Rape in Television: Game of Thrones Vs. Outlander

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  • #5197
    KahunaDrake
    KahunaDrake
    Participant

    Kind of late but I had this in my mind for a while.

    So The Mary Sue refuses to do recaps of Game of Thrones episodes because of the brutalization of women but are silent as hell regarding the extremely graphic rape/torture of a main male character in Outlander.

    Its not just Mary Sue, though. It seems like everyone gets angry when a female is sexually assaulted in Game of Thrones but people are either silent or commend the rape scene in Outlander even though Jamie suffered far worse and graphic ordeal than Sansa did.

    To me, this reeks of double-standard.

    Rabid ecstasy, 1997

    #5203
    natnatno1
    natnatno1
    Participant

    I can’t really speak for the Outlander scene, as i haven’t seen it, but as for the Game of Thrones rape scene, I really don’t see what all the controversy is about. Sansa was raped, yes, but you need to look at the context. It wasn’t a random scene that was just thrown in, like how rape is usually shown in films and TV nowadays, but it was important for the characters. It was important for Reek, because it helps him to form a bond with Sansa, because they went through the ordeal together, and this in turn helps him to become strong enough in spirit to save and escape with Sansa later on. It was important for Sansa, because it represents her complete loss of innocence and sacrifice of self, and helps her character to become stronger. She knew that it would happen- “Every wedding needs a bedding” as Walder Frey remarks- and yet she chose to marry Ramsey anyway. It was a sacrifice she was making because she believed that in the long run, she and Littlefinger could get vengeance for the betrayal of her family and the invasion of her home by destroying the Boltons from within. It was important for Ramsey, because it shows just how sick and psychotic he really is, and makes the audience hate him even more. This was more than just “another rape scene.” Game of Thrones has featured rape before, but there was nowhere near as much controversy in comparison despite those scenes having much less significance to the story. Also, a side note, Sansa got off way easier than her book counterpart. The woman who marries Ramsey in the book (an Arya look-alike named Jeyne Poole) was forced into bestiality with the dogs in addition to the rape and violence that is shown in the show (at least it’s implied). Hell, I think she got off easier than Theon/Reek if I’m honest. Ramsey is one sick mofo.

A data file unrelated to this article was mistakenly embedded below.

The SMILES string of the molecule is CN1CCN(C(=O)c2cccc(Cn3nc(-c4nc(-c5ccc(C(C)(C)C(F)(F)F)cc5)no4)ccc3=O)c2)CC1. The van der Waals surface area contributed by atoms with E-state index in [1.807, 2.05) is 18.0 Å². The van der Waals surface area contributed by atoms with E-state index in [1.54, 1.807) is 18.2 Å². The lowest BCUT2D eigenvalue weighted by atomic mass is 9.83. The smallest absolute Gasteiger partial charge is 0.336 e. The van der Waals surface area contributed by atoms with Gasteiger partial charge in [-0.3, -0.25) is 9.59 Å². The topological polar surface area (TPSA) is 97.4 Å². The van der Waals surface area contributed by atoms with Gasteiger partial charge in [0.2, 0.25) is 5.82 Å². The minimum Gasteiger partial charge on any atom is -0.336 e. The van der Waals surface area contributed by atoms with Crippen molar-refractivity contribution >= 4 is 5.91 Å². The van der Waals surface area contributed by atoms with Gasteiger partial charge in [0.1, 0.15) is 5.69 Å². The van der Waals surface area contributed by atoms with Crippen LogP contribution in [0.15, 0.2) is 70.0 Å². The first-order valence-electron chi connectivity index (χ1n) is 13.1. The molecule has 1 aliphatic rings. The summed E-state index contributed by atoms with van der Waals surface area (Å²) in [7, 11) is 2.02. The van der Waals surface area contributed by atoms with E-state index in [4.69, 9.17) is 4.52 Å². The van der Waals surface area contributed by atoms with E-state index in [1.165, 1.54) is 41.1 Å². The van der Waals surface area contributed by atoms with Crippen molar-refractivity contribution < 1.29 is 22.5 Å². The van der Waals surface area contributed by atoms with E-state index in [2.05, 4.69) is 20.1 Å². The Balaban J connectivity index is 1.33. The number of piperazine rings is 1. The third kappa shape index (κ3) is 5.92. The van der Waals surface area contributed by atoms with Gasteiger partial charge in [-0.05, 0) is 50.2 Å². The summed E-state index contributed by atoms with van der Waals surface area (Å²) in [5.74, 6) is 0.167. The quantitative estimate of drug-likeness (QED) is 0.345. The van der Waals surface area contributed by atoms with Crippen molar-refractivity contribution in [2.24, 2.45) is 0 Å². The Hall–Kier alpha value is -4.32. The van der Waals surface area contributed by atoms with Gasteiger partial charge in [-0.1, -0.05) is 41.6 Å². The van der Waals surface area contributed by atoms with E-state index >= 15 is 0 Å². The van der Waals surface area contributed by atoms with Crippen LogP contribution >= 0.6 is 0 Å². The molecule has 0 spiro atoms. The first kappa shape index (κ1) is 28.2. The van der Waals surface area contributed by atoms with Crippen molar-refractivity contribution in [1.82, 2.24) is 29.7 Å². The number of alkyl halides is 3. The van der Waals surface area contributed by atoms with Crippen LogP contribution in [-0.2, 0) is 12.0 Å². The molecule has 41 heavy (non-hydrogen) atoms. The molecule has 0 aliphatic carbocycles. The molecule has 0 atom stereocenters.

In reality, all of the controversy that stemmed from that scene seemed to be from people who have never seen the show, and have no idea or understanding of any of the situations, context and story of the series, but just heard there was a rape scene and thought “Why, that’s diabolical! I’m gonna voice all of my un-informed and unfounded opinions on Twitter and call anyone who disagrees with me and/or watches the show a woman-hating moron!” These type of people need to realise that rape is a very REAL thing, and to never show it or imply it on screen is almost the same as denying that it ever happens.

    And as for the “brutalisation of women,” (and speaking as a female myself) Game of Thrones is one of the most female empowering things on television. I can’t even think of all of the strong, realistic female characters on the show- Dany, Arya, Cersei, Brienne, Margaery, Ygritte, Catlynn- the list goes on. Yes there’s a lot of boobs in the show, and some women are treated in a very sexist way by other characters, but that’s reality for that type of time period and universe. And what about all of the men that get torn apart, heads smashed in, melted, burned and flat out tortured? Also, coming back to the whole rape thing, does anyone remember when Theon was almost raped by another man way back in season 3? Is anyone up in arms over that? No, I didn’t think so…